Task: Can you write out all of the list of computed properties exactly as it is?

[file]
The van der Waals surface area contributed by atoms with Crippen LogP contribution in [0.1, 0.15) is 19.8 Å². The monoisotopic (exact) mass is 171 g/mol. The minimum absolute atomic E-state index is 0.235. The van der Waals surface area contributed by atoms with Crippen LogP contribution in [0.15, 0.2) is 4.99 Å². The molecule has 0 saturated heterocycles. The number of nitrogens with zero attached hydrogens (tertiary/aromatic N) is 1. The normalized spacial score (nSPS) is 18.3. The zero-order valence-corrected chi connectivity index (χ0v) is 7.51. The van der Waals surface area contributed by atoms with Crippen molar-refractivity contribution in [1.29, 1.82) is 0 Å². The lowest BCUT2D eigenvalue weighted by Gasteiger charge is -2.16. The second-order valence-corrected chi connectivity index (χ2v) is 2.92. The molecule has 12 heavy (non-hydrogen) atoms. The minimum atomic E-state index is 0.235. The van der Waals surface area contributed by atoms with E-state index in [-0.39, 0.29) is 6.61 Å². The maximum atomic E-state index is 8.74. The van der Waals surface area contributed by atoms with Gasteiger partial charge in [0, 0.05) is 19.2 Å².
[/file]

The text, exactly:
The van der Waals surface area contributed by atoms with Crippen LogP contribution in [0.1, 0.15) is 19.8 Å². The monoisotopic (exact) mass is 171 g/mol. The minimum absolute atomic E-state index is 0.235. The van der Waals surface area contributed by atoms with Crippen LogP contribution in [0.15, 0.2) is 4.99 Å². The molecule has 0 saturated heterocycles. The number of nitrogens with zero attached hydrogens (tertiary/aromatic N) is 1. The normalized spacial score (nSPS) is 18.3. The zero-order valence-corrected chi connectivity index (χ0v) is 7.51. The van der Waals surface area contributed by atoms with Crippen molar-refractivity contribution in [1.29, 1.82) is 0 Å². The lowest BCUT2D eigenvalue weighted by Gasteiger charge is -2.16. The second-order valence-corrected chi connectivity index (χ2v) is 2.92. The molecule has 12 heavy (non-hydrogen) atoms. The minimum atomic E-state index is 0.235. The van der Waals surface area contributed by atoms with E-state index in [-0.39, 0.29) is 6.61 Å². The maximum atomic E-state index is 8.74. The van der Waals surface area contributed by atoms with Gasteiger partial charge in [0, 0.05) is 19.2 Å².